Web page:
Mariano’s, apartments OK’d in Orland Park
By Mike Nolan email@example.com December 16, 2013 10:14PM
Coldwater Creek is among the retailers in Orland Park Crossing shopping center, northeast of LaGrange Road and 143rd Street. Plans for a Mariano's grocery store and hundreds of housing units won approval Monday from Orland Park trustee. | Mike Nolan~Sun
Updated: January 18, 2014 6:20AM
Orland Park trustees on Monday night approved plans for a Mariano’s grocery store and 231 apartments near the Orland Park Crossing mall, limiting traffic access to the developments in a compromise aimed at quelling concerns of nearby residents.
Mariano’s plans a 73,000-square-foot supermarket northeast of P.F. Chang’s restaurant and southeast of Granite City restaurant in the shopping center at LaGrange Road and 143rd Street. The store would open by late 2015 or early 2016, said Dan Farrell, vice president of real estate with the company.
REVA Development Partners’ Residences of Orland Park Crossing will consist of the rental units to the north and east of Mariano’s. The company hopes to begin work next spring, with all units completed within 15 to 18 months, Warren James, a principal with REVA, said.
Plans originally called for connecting Orland Park Crossing and subdivisions to the east at two points, 140th and 141st streets. That prompted complaints from residents that more traffic would be routed through subdivisions such as Heritage Estates.
Under the plans approved Monday, there won’t be access at 140th Street except for emergency vehicles, and an electronically operated gate would be installed at 141st Street. It would be operated only by emergency personnel or residents of the townhouses being built as part of the REVA project and that will face 94th Avenue but back up to John Humphrey Drive.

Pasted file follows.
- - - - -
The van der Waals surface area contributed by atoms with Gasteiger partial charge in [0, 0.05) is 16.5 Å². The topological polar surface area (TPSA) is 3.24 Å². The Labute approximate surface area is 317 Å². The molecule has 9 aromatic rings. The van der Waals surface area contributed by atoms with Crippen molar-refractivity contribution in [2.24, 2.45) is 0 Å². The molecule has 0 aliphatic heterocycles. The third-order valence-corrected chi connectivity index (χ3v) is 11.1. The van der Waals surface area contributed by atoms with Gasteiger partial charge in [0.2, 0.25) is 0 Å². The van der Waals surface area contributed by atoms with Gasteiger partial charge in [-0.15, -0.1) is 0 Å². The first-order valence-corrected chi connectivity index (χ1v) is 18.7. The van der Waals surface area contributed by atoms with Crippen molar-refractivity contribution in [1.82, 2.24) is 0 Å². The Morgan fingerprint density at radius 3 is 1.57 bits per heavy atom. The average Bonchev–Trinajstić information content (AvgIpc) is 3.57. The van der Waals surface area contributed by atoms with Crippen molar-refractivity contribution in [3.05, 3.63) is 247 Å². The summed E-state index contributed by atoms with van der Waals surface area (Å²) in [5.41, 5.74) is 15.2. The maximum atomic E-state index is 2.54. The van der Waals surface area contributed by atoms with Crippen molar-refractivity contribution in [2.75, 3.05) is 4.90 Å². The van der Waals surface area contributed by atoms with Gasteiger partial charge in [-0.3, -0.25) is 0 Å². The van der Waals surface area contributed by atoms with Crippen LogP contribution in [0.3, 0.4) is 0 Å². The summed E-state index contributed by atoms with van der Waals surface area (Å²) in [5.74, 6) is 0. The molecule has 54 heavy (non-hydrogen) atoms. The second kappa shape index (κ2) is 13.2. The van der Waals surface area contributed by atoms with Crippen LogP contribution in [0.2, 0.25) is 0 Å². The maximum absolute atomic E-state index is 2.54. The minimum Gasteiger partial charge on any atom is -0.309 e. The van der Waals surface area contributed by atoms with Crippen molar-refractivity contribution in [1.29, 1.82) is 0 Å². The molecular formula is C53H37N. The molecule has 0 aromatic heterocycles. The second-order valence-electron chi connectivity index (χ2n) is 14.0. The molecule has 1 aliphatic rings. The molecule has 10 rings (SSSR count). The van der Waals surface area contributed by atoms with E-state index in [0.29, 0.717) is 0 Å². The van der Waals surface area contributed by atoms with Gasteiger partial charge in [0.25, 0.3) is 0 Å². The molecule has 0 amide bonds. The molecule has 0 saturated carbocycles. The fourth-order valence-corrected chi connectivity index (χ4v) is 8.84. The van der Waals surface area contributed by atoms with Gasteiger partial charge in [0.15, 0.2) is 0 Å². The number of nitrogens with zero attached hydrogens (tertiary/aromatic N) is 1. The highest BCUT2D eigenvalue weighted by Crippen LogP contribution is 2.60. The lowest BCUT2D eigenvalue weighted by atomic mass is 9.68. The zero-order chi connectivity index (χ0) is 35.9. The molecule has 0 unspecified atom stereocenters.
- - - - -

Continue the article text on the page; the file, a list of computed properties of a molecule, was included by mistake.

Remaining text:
Residents who packed the village board meeting were mostly happy about traffic access being restricted.
“It’s not perfect for us, but it certainly is a compromise,” Bill Wilson, who lives east of Orland Park Crossing, told trustees.
Still, some residents continued to express concern about the number of rental units being built. Although initially marketed as rentals, 25 townhouses and 38 row houses are designed to be marketed as owner-occupied units once demand improves, James said, noting there is now “very, very slow absorption of for-sale product.”
Trustee Ed Schussler noted that the village’s Ninety 7 Fifty on the Park — an upscale apartment building on 143rd Street that the Residences development is taking its cue from — is 70 percent occupied and expected to reach 95 percent occupancy by spring.
Schussler said that even if the townhouses and row houses planned by REVA remained rentals, Orland Park’s overall percentage of rental property would be about 8 percent of its housing stock, smaller than other comparable communities.
Like Ninety 7 Fifty, Residences of Orland Park Crossing would be a transit-oriented development designed to attract commuters because it would be just east of the 143rd Street Metra station.